Weathington, Bart L.
College of Arts and Sciences
University of Tennessee at Chattanooga
Place of Publication
The current study is a partial replication of Jurgensen (1978) and Johnson (2008) studies that examined job attribute preferences. The reasoning for a replication so soon after Johnson (2008) study is research how the current economic environment may influence these variables. The job attributes variables that are being studied are type of work, pay, insurance, job security, opportunity for advancement, time off, the company, location, coworkers, supervisor, flexible hours, retirement, and the presence of a career mentor. Each participant ranked their personal preference for each of these attributes and then were asked to rank the same items but for what they perceive their peers to prefer. It is hypothesized that negative changes in the economy will result in a reordering of preferences for job security, benefits, pay, and type of work. The rankings for both sets of data were calculated and then, using independent t tests, the data was compared to Johnson’s (2008) result to measure the changes in attribute preferences. The results from independent t-tests showed that there were no significant changes for the preference of job attributes but there were significant changes in perceived peer preferences.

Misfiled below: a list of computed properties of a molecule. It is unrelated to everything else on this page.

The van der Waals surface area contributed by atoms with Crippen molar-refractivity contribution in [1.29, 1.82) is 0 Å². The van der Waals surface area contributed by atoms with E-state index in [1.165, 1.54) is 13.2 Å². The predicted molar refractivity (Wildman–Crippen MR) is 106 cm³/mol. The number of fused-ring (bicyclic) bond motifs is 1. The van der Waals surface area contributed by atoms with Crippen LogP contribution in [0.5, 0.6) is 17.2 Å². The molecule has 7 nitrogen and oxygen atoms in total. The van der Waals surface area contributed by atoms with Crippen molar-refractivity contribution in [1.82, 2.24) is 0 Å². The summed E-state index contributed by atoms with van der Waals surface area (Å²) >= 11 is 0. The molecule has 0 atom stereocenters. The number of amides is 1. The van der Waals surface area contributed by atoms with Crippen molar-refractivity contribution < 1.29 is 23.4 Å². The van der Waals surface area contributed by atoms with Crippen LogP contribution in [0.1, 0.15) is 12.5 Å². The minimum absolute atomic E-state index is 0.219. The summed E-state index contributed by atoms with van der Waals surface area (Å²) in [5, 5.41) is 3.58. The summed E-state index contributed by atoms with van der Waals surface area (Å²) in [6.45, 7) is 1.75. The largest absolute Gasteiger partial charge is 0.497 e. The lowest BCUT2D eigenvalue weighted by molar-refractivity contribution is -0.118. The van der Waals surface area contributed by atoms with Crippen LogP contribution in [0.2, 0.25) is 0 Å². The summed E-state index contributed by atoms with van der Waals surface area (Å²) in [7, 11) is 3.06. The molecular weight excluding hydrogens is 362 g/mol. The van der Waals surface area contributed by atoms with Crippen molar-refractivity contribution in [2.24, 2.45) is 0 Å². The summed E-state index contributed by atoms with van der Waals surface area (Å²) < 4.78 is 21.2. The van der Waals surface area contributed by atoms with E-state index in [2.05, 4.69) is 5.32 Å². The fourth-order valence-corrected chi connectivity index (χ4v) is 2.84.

M. S.; A thesis submitted to the faculty of the University of Tennessee at Chattanooga in partial fulfillment of the requirements of the degree of Master of Science.
Quality of work life; Work -- Psychological aspects
Industrial and Organizational Psychology
v, 31 leaves
Deason, Anna Marie, "Job attribute preferences in a downward economy" (2010). Masters Theses and Doctoral Dissertations.